What are you doing to further this goal? On our Web site- http://www.igc.org/graypantherssf -we are promoting cooperation in bringing the generations together. Let's hear your ideas, your actions with peo- ple of other ages aimed at making this a better climate for all of us.
If The U.S. Can't or Won't Do It, Maybe S.F. Can!
We worked and continue to work hard for national universal health care, but until that can be achieved, the City and County of San Francisco has convened a "health summit" which committed itself to designate a task force to draft just such an all-encompassing plan. Our own Clarissa Ward addressed the summit describing what a single-payer plan would mean for all of us.
Who would operate the public nonprofit plan is still unclear, although Mayor Brown and Dr. Sandra Hernandez, director of the San Francisco Health Department, favor a publicly appointed governing board. Brown's former budget chief, Margaret Kisliuk, would be the mayor's liaison to the panel. The plan would be paid for by a large single trust fund, supported by money pooled from Medicaid and MediCal, participating employers, city funds and patients' pockets.
A patient would buy into the system, with price of the premium based on the choice of benefit package. Among the options could be Kaiser, Blue Cross-Blue Shield and a cheaper and more modest public clinic package.
Patients would receive a single card, lke a Social Security card, which they would take to participating doctors' offices, hospitals or health maintenance organizations.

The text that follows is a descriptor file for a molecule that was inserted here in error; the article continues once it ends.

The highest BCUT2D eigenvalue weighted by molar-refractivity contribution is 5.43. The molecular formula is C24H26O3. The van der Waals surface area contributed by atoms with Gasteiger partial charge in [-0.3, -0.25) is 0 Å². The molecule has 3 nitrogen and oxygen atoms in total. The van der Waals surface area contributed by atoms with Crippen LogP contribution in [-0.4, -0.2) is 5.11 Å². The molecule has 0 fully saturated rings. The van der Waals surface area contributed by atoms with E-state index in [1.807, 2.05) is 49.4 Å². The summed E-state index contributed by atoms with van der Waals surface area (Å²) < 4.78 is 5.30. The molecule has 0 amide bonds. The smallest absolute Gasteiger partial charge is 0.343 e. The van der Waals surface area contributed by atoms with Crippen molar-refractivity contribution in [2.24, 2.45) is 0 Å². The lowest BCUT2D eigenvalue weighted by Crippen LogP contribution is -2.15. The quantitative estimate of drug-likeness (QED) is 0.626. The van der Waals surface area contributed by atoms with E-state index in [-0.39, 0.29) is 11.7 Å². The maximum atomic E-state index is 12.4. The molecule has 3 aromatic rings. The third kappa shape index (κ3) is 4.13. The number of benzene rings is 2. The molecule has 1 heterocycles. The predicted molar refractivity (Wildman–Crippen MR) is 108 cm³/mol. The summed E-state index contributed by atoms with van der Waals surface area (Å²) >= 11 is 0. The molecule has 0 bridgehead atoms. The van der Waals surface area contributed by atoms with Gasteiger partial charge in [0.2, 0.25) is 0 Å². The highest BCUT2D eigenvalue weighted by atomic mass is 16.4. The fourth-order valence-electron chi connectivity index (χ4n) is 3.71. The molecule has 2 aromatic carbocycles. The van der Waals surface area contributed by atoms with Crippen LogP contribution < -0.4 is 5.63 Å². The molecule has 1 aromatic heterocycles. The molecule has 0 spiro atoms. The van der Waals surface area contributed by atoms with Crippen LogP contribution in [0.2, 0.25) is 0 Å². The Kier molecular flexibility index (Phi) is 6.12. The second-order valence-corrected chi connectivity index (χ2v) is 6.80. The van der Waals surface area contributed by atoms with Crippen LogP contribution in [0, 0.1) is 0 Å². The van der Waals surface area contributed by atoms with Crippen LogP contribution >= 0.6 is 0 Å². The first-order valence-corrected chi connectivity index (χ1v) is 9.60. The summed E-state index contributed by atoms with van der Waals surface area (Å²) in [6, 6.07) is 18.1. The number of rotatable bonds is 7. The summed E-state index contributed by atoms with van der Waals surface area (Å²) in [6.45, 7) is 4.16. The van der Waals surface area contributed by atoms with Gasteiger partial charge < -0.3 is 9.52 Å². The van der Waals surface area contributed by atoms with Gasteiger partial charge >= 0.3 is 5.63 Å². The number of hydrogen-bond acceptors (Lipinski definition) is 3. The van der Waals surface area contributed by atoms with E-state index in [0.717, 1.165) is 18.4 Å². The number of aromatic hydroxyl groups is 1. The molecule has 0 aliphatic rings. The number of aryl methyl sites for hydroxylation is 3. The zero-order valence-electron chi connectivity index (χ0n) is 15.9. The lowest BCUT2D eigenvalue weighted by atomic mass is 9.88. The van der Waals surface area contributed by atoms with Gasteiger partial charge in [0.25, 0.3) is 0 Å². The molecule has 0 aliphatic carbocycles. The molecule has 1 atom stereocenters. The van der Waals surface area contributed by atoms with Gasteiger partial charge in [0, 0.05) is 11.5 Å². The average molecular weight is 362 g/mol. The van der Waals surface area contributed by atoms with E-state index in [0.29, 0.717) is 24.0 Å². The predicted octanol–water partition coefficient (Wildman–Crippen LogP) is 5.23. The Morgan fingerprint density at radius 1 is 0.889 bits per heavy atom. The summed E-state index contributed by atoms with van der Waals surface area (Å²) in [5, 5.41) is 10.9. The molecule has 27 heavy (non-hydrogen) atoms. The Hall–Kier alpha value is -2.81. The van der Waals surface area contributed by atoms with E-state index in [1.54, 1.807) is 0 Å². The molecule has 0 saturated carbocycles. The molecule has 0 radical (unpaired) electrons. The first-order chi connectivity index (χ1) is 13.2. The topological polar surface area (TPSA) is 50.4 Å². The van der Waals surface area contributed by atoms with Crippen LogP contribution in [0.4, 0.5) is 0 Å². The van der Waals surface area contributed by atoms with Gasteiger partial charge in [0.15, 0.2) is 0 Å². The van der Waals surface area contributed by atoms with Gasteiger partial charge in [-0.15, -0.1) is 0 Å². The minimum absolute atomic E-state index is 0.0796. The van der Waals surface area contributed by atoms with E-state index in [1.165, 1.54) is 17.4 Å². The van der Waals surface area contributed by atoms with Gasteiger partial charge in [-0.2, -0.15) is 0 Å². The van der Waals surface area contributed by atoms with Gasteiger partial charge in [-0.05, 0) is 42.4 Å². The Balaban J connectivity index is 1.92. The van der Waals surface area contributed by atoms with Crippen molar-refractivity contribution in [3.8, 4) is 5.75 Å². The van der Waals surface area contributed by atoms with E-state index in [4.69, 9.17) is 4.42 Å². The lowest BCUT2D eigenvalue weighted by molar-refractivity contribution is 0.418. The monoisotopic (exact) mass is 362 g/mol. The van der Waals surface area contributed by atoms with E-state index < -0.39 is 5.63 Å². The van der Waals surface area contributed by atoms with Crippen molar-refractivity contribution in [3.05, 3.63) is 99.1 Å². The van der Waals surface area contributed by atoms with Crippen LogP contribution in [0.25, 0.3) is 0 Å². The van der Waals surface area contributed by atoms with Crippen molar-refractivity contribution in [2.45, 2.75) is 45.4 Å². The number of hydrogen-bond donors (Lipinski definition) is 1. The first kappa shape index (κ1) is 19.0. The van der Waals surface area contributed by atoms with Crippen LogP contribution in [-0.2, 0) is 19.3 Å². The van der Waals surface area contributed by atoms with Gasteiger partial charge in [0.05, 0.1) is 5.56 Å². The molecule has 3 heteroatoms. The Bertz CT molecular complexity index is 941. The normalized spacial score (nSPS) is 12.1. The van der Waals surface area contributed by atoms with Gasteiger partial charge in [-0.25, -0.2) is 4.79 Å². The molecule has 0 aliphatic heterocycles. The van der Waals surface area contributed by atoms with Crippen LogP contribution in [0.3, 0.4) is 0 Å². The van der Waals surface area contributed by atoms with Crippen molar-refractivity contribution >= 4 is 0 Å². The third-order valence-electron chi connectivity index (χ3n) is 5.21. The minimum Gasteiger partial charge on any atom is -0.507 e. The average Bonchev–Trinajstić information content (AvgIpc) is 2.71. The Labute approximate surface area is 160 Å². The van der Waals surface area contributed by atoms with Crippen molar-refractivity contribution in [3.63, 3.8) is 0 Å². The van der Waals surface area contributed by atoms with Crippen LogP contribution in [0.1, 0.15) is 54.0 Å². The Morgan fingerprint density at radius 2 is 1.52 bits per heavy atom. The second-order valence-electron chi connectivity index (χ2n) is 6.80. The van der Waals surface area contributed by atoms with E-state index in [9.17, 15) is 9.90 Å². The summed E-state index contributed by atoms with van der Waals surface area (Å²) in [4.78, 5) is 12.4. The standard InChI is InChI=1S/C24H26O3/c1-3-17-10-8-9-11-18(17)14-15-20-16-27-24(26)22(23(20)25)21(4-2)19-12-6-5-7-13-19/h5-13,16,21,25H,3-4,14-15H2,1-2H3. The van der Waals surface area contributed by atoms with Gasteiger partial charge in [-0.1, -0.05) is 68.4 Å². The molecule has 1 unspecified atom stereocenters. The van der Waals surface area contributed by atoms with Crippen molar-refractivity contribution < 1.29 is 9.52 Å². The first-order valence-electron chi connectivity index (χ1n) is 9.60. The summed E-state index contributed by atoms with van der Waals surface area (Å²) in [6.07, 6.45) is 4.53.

Doctors would be reimbursed by The City's insurance plan.
The plan attempts to solve the problem of the growing number of uninsured, whose needs haven't been met in the new lean-and-mean, market-driven health care system. About 15 percent of San Franciscans are without insurance and fail to get preventive care, and so end up in public hospitals at huge expense.
The plan aims to compete with existing insurers to attract young, healthy and employed San Francisco residents.
By offering a strong package of guaranteed basic benefits-such as catastrophic, primary and specially care, mental health services and long-term nursing- The City could force other insurers to adopt similar standards.
In many respects, the plan is a home-grown version of Clinton's health care plan, with one exception: Employers would not be required to contribute. Also, insurers are a less formidable special interest here than in Washington, D.C. And San Franciscans have always been receptive to health care innovation.
Brown did not specify a time line for either drafting or implementing the plan, but Hernandez said she would like to get a long-term care strategy sketched out by year's end.
Shakespearean Picnic in the Park
Usher in Fall and say "Good-bye" to Summer on Sunday, September 29 at Golden Gate Park. That's the last day of this year's S.F. Shakespeare Festival performance of Loves Labour's Lost. The show starts at 1:30 p.m., but we could stake out a great viewing place by having a potluck picnic before the perform- ance and making a real party of it. Call Lurilla at 648- 1868 if the idea appeals and you'd like to join in.